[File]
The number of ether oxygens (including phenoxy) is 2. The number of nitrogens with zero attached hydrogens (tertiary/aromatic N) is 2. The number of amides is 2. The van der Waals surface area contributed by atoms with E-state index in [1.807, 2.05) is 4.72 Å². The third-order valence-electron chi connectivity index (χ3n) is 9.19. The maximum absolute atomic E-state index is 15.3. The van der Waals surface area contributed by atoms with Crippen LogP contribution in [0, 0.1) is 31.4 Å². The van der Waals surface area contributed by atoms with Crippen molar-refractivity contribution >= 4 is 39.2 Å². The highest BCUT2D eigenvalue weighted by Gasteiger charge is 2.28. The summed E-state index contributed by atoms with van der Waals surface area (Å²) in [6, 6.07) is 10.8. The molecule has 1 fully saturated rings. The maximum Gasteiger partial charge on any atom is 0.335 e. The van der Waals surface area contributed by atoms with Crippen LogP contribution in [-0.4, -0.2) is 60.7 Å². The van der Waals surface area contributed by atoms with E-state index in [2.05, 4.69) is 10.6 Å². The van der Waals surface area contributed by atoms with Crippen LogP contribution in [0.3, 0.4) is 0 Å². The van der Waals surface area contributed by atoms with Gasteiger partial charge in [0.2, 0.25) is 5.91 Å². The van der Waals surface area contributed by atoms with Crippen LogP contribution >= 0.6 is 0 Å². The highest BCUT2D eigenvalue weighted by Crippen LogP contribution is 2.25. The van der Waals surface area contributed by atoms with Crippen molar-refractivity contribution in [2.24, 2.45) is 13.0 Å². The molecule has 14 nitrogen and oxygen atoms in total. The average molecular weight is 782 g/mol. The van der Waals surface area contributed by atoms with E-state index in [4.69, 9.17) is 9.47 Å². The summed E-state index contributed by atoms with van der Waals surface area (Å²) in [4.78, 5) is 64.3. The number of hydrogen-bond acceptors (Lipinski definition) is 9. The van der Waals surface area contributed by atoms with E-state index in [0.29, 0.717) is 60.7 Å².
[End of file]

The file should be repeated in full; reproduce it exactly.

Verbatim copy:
The number of ether oxygens (including phenoxy) is 2. The number of nitrogens with zero attached hydrogens (tertiary/aromatic N) is 2. The number of amides is 2. The van der Waals surface area contributed by atoms with E-state index in [1.807, 2.05) is 4.72 Å². The third-order valence-electron chi connectivity index (χ3n) is 9.19. The maximum absolute atomic E-state index is 15.3. The van der Waals surface area contributed by atoms with Crippen LogP contribution in [0, 0.1) is 31.4 Å². The van der Waals surface area contributed by atoms with Crippen molar-refractivity contribution >= 4 is 39.2 Å². The highest BCUT2D eigenvalue weighted by Gasteiger charge is 2.28. The summed E-state index contributed by atoms with van der Waals surface area (Å²) in [6, 6.07) is 10.8. The molecule has 1 fully saturated rings. The maximum Gasteiger partial charge on any atom is 0.335 e. The van der Waals surface area contributed by atoms with Crippen LogP contribution in [-0.4, -0.2) is 60.7 Å². The van der Waals surface area contributed by atoms with E-state index in [2.05, 4.69) is 10.6 Å². The van der Waals surface area contributed by atoms with Crippen LogP contribution in [0.3, 0.4) is 0 Å². The van der Waals surface area contributed by atoms with Gasteiger partial charge in [0.2, 0.25) is 5.91 Å². The van der Waals surface area contributed by atoms with Crippen LogP contribution >= 0.6 is 0 Å². The highest BCUT2D eigenvalue weighted by Crippen LogP contribution is 2.25. The van der Waals surface area contributed by atoms with Crippen molar-refractivity contribution in [2.24, 2.45) is 13.0 Å². The molecule has 14 nitrogen and oxygen atoms in total. The average molecular weight is 782 g/mol. The van der Waals surface area contributed by atoms with E-state index in [4.69, 9.17) is 9.47 Å². The summed E-state index contributed by atoms with van der Waals surface area (Å²) in [4.78, 5) is 64.3. The number of hydrogen-bond acceptors (Lipinski definition) is 9. The van der Waals surface area contributed by atoms with E-state index in [0.29, 0.717) is 60.7 Å².